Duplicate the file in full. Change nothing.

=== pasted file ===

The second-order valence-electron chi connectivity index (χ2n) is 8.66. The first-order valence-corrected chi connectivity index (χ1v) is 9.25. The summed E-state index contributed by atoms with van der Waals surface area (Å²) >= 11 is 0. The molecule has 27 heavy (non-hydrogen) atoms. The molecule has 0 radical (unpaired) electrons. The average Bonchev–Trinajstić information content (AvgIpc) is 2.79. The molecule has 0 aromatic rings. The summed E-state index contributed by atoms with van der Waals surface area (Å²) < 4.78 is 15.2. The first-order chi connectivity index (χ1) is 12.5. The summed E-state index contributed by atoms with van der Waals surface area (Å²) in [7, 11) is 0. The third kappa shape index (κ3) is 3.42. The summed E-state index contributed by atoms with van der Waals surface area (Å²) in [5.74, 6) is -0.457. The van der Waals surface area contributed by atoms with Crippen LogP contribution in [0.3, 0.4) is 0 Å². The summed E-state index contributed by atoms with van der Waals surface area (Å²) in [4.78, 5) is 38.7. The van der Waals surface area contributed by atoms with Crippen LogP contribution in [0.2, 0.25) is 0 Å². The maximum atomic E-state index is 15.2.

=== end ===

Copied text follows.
The second-order valence-electron chi connectivity index (χ2n) is 8.66. The first-order valence-corrected chi connectivity index (χ1v) is 9.25. The summed E-state index contributed by atoms with van der Waals surface area (Å²) >= 11 is 0. The molecule has 27 heavy (non-hydrogen) atoms. The molecule has 0 radical (unpaired) electrons. The average Bonchev–Trinajstić information content (AvgIpc) is 2.79. The molecule has 0 aromatic rings. The summed E-state index contributed by atoms with van der Waals surface area (Å²) < 4.78 is 15.2. The first-order chi connectivity index (χ1) is 12.5. The summed E-state index contributed by atoms with van der Waals surface area (Å²) in [7, 11) is 0. The third kappa shape index (κ3) is 3.42. The summed E-state index contributed by atoms with van der Waals surface area (Å²) in [5.74, 6) is -0.457. The van der Waals surface area contributed by atoms with Crippen LogP contribution in [0.3, 0.4) is 0 Å². The summed E-state index contributed by atoms with van der Waals surface area (Å²) in [4.78, 5) is 38.7. The van der Waals surface area contributed by atoms with Crippen LogP contribution in [0.2, 0.25) is 0 Å². The maximum atomic E-state index is 15.2.